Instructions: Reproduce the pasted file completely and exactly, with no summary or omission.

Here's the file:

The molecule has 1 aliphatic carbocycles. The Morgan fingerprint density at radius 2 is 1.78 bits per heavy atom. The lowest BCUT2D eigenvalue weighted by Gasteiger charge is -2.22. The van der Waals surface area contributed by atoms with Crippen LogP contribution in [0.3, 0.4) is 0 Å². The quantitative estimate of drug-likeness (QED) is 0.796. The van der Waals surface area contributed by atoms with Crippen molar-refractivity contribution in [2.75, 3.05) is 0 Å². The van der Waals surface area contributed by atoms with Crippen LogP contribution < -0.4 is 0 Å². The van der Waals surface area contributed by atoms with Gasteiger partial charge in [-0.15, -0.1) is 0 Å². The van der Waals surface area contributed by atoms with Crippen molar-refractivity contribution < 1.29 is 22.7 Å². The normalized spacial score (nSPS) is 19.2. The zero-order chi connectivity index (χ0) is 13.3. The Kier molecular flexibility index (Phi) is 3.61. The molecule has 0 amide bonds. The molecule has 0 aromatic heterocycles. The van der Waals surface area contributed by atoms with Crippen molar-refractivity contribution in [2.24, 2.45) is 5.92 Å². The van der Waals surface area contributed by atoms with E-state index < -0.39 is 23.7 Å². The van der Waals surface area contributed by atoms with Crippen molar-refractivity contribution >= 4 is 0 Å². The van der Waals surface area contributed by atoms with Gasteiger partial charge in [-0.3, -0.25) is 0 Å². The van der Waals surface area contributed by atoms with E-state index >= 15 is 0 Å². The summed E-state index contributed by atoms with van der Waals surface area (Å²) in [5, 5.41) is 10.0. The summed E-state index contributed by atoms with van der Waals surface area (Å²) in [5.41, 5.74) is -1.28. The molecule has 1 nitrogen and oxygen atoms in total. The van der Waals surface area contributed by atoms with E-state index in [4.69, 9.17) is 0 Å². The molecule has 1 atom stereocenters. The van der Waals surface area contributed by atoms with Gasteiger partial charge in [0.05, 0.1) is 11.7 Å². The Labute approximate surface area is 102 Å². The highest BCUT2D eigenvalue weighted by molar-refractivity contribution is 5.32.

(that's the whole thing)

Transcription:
The molecule has 1 aliphatic carbocycles. The Morgan fingerprint density at radius 2 is 1.78 bits per heavy atom. The lowest BCUT2D eigenvalue weighted by Gasteiger charge is -2.22. The van der Waals surface area contributed by atoms with Crippen LogP contribution in [0.3, 0.4) is 0 Å². The quantitative estimate of drug-likeness (QED) is 0.796. The van der Waals surface area contributed by atoms with Crippen molar-refractivity contribution in [2.75, 3.05) is 0 Å². The van der Waals surface area contributed by atoms with Crippen LogP contribution < -0.4 is 0 Å². The van der Waals surface area contributed by atoms with Gasteiger partial charge in [-0.15, -0.1) is 0 Å². The van der Waals surface area contributed by atoms with Crippen molar-refractivity contribution < 1.29 is 22.7 Å². The normalized spacial score (nSPS) is 19.2. The zero-order chi connectivity index (χ0) is 13.3. The Kier molecular flexibility index (Phi) is 3.61. The molecule has 0 amide bonds. The molecule has 0 aromatic heterocycles. The van der Waals surface area contributed by atoms with Crippen molar-refractivity contribution in [2.24, 2.45) is 5.92 Å². The van der Waals surface area contributed by atoms with E-state index < -0.39 is 23.7 Å². The van der Waals surface area contributed by atoms with Crippen molar-refractivity contribution >= 4 is 0 Å². The van der Waals surface area contributed by atoms with Gasteiger partial charge in [-0.3, -0.25) is 0 Å². The van der Waals surface area contributed by atoms with E-state index >= 15 is 0 Å². The summed E-state index contributed by atoms with van der Waals surface area (Å²) in [5, 5.41) is 10.0. The summed E-state index contributed by atoms with van der Waals surface area (Å²) in [5.41, 5.74) is -1.28. The molecule has 1 nitrogen and oxygen atoms in total. The van der Waals surface area contributed by atoms with E-state index in [4.69, 9.17) is 0 Å². The molecule has 1 atom stereocenters. The van der Waals surface area contributed by atoms with Gasteiger partial charge in [0.05, 0.1) is 11.7 Å². The Labute approximate surface area is 102 Å². The highest BCUT2D eigenvalue weighted by molar-refractivity contribution is 5.32.